The Top Three most valuable US coins
Worried that the dollar isn't worth anything these days? You should check out the 1804 Silver Dollar...
Earlier this month, Heritage Auction Galleries sold an extremely rare example of the 1913 Olsen Liberty Nickel at its Florida United Numismatics (or FUN) auction.
Attracting widespread interest from numismatists across the globe, the special coin eventually commanded an incredible $3.7m - signalling that 2010 could be a very good year indeed for coin collectors.
However, there are other coins on the market worth even more than the 1913 Olsen Liberty Nickel. Below, we look at the three most valuable coins in the world.
And remember, the value for each coin will only continue to appreciate...
3. The 1913 Liberty Nickel
The Liberty Nickel isn't just remarkable for its value. It is, bizarrely, also one of the only legal coins every to be produced without the knowledge of the US Mint (the reasons for which various theories abound).
Only five variants of the nickel are today known to exist, with two in museums and three in private collections.
One of these is the Olsen piece which, as mentioned above, commanded $3.7m at a FUN earlier this month.
Current value: $5.9m
2. The star-crossed 1933 Double Eagle
While it only boasts the global coin market's second-highest value, the 1933 Double Eagle is in fact the rarest and most famous US coin in the world.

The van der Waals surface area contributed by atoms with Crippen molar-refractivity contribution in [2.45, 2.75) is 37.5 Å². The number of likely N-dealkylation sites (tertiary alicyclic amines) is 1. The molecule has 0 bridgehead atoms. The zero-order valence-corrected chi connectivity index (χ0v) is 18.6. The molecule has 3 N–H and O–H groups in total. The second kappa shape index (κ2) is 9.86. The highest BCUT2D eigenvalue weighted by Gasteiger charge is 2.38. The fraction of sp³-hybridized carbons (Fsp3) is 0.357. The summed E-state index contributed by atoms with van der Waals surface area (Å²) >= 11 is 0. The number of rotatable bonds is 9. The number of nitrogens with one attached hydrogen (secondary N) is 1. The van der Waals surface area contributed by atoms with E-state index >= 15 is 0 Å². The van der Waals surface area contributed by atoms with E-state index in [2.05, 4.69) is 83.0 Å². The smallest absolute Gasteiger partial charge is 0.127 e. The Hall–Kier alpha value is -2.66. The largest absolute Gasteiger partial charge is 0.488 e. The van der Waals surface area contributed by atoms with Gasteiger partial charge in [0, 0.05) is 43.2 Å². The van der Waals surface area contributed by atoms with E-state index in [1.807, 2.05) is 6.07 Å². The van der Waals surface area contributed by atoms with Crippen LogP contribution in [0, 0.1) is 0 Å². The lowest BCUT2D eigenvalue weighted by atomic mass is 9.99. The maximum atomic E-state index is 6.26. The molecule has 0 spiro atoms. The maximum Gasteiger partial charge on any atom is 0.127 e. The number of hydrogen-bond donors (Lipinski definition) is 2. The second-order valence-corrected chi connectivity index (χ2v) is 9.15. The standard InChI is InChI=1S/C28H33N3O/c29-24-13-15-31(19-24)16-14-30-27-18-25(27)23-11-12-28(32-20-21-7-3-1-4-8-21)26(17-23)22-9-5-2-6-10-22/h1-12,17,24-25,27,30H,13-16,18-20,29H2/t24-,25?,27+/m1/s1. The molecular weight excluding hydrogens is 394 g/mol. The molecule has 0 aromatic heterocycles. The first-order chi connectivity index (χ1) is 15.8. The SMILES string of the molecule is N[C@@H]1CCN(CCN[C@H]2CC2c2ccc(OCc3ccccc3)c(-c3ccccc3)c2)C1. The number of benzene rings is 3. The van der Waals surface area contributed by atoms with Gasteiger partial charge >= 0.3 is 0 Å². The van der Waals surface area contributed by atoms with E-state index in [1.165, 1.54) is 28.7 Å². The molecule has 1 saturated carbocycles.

Following a series of complex events in the coin's history, going back nearly a century, there is now only one example of the coin which collectors can legally own.
The 1933 Double Eagle currently holds the record for highest value realised at auction by a single US coin, having once commanded a price of $7.59m.
Current value: $8.9m
1. The 1804 Silver Dollar
In good condition, this Silver Dollar is worth $10m, which officially makes it America's most valuable coin.
The coin's near-mythical status is bolstered by its rarity - only 19 examples are known to exist - as well as its design and beauty.
One of the coins currently resides in the Smithsonian Institution, one is in the American Numismatic Association museum, and the other six are owned by very lucky private collectors.
Current value: $10m
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Images: Heritage Auction Galleries/US Mint/American Numismatic Association